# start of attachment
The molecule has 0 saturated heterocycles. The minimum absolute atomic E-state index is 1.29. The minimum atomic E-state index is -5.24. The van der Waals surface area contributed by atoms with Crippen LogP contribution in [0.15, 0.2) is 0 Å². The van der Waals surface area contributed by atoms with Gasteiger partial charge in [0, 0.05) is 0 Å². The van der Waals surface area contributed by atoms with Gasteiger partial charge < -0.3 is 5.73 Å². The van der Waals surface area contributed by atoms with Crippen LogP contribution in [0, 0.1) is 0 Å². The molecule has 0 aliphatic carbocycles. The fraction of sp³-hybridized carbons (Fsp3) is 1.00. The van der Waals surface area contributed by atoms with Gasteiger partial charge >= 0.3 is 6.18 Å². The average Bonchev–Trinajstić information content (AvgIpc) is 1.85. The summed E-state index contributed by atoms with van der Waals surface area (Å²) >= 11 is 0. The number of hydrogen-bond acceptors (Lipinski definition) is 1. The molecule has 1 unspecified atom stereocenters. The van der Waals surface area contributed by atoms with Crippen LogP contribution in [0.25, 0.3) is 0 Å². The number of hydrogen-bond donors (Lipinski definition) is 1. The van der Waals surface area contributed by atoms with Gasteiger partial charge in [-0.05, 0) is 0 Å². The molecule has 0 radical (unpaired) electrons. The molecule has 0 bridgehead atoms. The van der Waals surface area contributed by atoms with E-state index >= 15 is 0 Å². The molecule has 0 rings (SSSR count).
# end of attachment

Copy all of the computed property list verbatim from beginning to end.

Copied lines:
The molecule has 0 saturated heterocycles. The minimum absolute atomic E-state index is 1.29. The minimum atomic E-state index is -5.24. The van der Waals surface area contributed by atoms with Crippen LogP contribution in [0.15, 0.2) is 0 Å². The van der Waals surface area contributed by atoms with Gasteiger partial charge in [0, 0.05) is 0 Å². The van der Waals surface area contributed by atoms with Gasteiger partial charge < -0.3 is 5.73 Å². The van der Waals surface area contributed by atoms with Crippen LogP contribution in [0, 0.1) is 0 Å². The molecule has 0 aliphatic carbocycles. The fraction of sp³-hybridized carbons (Fsp3) is 1.00. The van der Waals surface area contributed by atoms with Gasteiger partial charge >= 0.3 is 6.18 Å². The average Bonchev–Trinajstić information content (AvgIpc) is 1.85. The summed E-state index contributed by atoms with van der Waals surface area (Å²) >= 11 is 0. The number of hydrogen-bond acceptors (Lipinski definition) is 1. The molecule has 1 unspecified atom stereocenters. The van der Waals surface area contributed by atoms with Crippen LogP contribution in [0.25, 0.3) is 0 Å². The number of hydrogen-bond donors (Lipinski definition) is 1. The van der Waals surface area contributed by atoms with Gasteiger partial charge in [-0.05, 0) is 0 Å². The molecule has 0 radical (unpaired) electrons. The molecule has 0 bridgehead atoms. The van der Waals surface area contributed by atoms with E-state index >= 15 is 0 Å². The molecule has 0 rings (SSSR count).